Practical R for Mass Communication and Journalism looks to me like a fabulous resource for those folks who always wanted to learn some more R but were afraid to ask. Definitely recommended. ~Carl Howe, Director of Education, RStudio The book can provide a good starting point into working with R. It covers a lot of perspectives that are expected in newsrooms all over the world, especially working with geospatial data. It also provides a lot of good examples and interesting additional resources. The packages used are also mainly part of the standard corpus of R-packages. ~Benedict Witzenberger, Suddeutsche Zeitung I am the data editor of a mid-sized newsroom. I have long wished for an Intro to R book that was geared toward journalists, not data scientists. I've found that fellow journalists are much more likely to pick up on the intricacies of a computing language like R when they encounter it through a relatable example, like visualizing Election Night votes or analyzing a city council budget. Additionally, there are some R functions that simply aren't useful for the quantitative needs of most journalists. This is what I appreciated the most about the book - its practical nature (the title doesn't lie!) Machlis focuses on the concepts that data journalists most frequently encounter and spends little to no time on those they don't...I also appreciated Chapter 17, An R Project from Start to Finish. This chapter is exactly why I've wanted a journalism-specific Intro to R project that I can recommend to my colleagues ~Ryann Jones, Deputy Editor, Data at ProPublica I like the book. It's conversationally written, it walks you through common problems in data journalism and for the most part uses the most common libraries to analyze and visualize data...The book's instructional approach is the real value - it seems aimed at an audience that needs a narrative in order to understand code and analysis. Conveniently, that pretty well describes journalism students and working professionals...I would recommend publication. It advances the field of data journalism and presents a solid text for instructors or practitioners who are interested in R for analysis. ~Matthew Waite I NEED THIS BOOK. I may adopt it as a textbook. ~Alberto Cairo, University of Miami I'm reading this book now and it is terrific. Highly recommended for anyone interested in learning R. I will be using this book in my Data Analysis for Journalists class in the spring. ~Rob Wells, University of Arkansas


The book can provide a good starting point into working with R. It covers a lot of perspectives that are expected in newsrooms all over the world, especially working with geospatial data. It also provides a lot of good examples and interesting additional resources. The packages used are also mainly part of the standard corpus of R-packages. ~Benedict Witzenberger, Suddeutsche Zeitung I am the data editor of a mid-sized newsroom. I have long wished for an Intro to R book that was geared toward journalists, not data scientists. I've found that fellow journalists are much more likely to pick up on the intricacies of a computing language like R when they encounter it through a relatable example, like visualizing Election Night votes or analyzing a city council budget. Additionally, there are some R functions that simply aren't useful for the quantitative needs of most journalists. This is what I appreciated the most about the book - its practical nature (the title doesn't lie!) Machlis focuses on the concepts that data journalists most frequently encounter and spends little to no time on those they don't...I also appreciated Chapter 17, An R Project from Start to Finish. This chapter is exactly why I've wanted a journalism-specific Intro to R project that I can recommend to my colleagues ~Ryann Jones, Deputy Editor, Data at ProPublica I like the book. It's conversationally written, it walks you through common problems in data journalism and for the most part uses the most common libraries to analyze and visualize data...The book's instructional approach is the real value - it seems aimed at an audience that needs a narrative in order to understand code and analysis. Conveniently, that pretty well describes journalism students and working professionals...I would recommend publication. It advances the field of data journalism and presents a solid text for instructors or practitioners who are interested in R for analysis. ~Matthew Waite I NEED THIS BOOK. I may adopt it as a textbook. ~Alberto Cairo, University of Miami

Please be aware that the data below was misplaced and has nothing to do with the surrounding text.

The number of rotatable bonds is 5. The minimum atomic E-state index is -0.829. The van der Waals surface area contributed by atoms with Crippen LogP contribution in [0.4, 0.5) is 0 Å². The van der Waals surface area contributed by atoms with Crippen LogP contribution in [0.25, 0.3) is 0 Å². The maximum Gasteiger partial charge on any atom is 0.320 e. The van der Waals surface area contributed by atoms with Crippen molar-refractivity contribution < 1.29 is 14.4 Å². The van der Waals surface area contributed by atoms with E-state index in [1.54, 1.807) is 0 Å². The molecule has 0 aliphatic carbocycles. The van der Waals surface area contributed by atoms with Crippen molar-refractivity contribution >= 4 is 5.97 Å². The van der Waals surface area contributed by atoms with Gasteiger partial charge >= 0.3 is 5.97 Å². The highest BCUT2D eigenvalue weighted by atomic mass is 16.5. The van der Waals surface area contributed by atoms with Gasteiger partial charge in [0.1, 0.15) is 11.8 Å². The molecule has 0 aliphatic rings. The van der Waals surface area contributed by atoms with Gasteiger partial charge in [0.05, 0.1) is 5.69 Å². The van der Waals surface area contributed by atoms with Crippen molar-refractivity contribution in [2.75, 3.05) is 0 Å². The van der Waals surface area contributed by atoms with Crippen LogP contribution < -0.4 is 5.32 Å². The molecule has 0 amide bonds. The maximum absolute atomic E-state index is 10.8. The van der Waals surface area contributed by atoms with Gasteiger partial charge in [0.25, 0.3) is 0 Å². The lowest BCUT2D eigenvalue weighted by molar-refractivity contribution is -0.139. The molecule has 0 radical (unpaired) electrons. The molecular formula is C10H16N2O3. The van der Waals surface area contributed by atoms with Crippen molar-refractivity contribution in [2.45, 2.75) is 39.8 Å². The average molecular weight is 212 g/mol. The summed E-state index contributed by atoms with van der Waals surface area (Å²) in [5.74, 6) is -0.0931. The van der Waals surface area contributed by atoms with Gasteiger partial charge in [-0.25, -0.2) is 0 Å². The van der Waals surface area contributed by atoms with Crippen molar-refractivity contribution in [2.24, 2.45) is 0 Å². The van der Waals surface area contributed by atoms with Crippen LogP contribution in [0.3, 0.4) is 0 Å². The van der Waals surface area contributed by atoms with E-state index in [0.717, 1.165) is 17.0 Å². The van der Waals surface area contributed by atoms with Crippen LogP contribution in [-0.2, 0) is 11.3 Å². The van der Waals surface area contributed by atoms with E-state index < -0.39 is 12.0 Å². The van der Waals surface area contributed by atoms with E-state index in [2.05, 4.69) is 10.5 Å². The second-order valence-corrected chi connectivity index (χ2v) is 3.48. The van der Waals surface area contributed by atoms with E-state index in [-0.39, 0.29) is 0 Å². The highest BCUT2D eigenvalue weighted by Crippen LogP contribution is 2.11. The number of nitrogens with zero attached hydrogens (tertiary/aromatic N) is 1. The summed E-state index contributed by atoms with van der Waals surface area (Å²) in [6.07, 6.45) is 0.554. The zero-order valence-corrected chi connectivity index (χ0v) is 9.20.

Author Information

Sharon Machlis is the author of Computerworld's Beginner's Guide to R, host of InfoWorld's Do More With R video screencast series, admin for the R for Journalists Google Group, and is well known among Twitter users who follow the #rstats hashtag. She is Director of Editorial Data and Analytics at IDG Communications (parent company of Computerworld, InfoWorld, PC World and Macworld, among others) and a frequent speaker at data journalism and R conferences.